I felt a sense of exhaustion after finishing the book – not because it was a slog to read, but because like completing a marathon, I had come out stronger on the other side. Stronger in being able to pick apart the complex web of relationships in modern South Africa, stronger in my understanding of the clever strategies of the Anglo-South African business community in retaining economic power through strategies to outflank Afrikaner and African nationalism, stronger in my grasp of why the more right-wing ANC Youth League and ANC factions want nationalization but the unions don’t (at this stage), and finally, stronger in my appreciation of how factionalism is likely to continue and sharpen both before and after Mangaung. As I watch developments surrounding the December ANC conference, I will keep this book by me.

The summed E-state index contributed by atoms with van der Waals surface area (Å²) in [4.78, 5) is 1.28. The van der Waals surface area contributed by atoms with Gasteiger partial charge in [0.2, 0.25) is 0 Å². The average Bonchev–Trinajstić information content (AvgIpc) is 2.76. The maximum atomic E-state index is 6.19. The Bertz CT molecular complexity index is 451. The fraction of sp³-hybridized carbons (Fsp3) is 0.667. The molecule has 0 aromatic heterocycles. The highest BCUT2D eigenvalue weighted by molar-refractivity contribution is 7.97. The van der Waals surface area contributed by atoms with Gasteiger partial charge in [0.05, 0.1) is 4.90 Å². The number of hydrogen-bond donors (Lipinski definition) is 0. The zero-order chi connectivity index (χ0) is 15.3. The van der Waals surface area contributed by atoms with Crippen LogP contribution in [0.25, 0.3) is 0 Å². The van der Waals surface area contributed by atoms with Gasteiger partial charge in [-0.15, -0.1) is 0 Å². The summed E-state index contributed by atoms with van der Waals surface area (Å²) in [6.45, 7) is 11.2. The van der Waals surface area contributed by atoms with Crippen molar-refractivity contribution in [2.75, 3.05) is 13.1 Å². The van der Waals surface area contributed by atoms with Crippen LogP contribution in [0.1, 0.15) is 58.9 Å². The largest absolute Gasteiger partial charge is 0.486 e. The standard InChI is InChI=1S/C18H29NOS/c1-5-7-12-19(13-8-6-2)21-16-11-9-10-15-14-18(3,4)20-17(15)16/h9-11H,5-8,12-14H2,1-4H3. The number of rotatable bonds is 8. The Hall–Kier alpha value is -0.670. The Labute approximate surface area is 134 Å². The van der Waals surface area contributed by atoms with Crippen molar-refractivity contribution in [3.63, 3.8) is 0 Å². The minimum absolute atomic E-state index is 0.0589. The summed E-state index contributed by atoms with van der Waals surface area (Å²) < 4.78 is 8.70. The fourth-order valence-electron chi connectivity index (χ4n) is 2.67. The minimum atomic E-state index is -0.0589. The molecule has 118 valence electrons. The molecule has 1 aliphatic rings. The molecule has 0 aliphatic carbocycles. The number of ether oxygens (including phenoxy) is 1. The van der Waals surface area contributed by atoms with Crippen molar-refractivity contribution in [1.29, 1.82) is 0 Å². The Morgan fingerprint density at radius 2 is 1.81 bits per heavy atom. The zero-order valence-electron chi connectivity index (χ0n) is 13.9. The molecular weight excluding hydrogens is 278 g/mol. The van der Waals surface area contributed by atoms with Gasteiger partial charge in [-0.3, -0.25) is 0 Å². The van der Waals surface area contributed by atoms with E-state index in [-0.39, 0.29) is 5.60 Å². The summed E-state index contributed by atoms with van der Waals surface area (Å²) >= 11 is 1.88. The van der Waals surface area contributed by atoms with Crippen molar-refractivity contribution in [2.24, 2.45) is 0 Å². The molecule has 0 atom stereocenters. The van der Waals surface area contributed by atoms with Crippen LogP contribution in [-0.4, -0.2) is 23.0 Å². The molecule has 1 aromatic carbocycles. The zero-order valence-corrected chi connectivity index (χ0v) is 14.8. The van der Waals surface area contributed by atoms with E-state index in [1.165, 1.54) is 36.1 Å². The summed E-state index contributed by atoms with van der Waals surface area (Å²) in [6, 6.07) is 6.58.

Keith Somerville teaches Humanitarian Communication at the University of Kent and runs the Africa – News and Analysis website (www.africajournalismtheworld.com).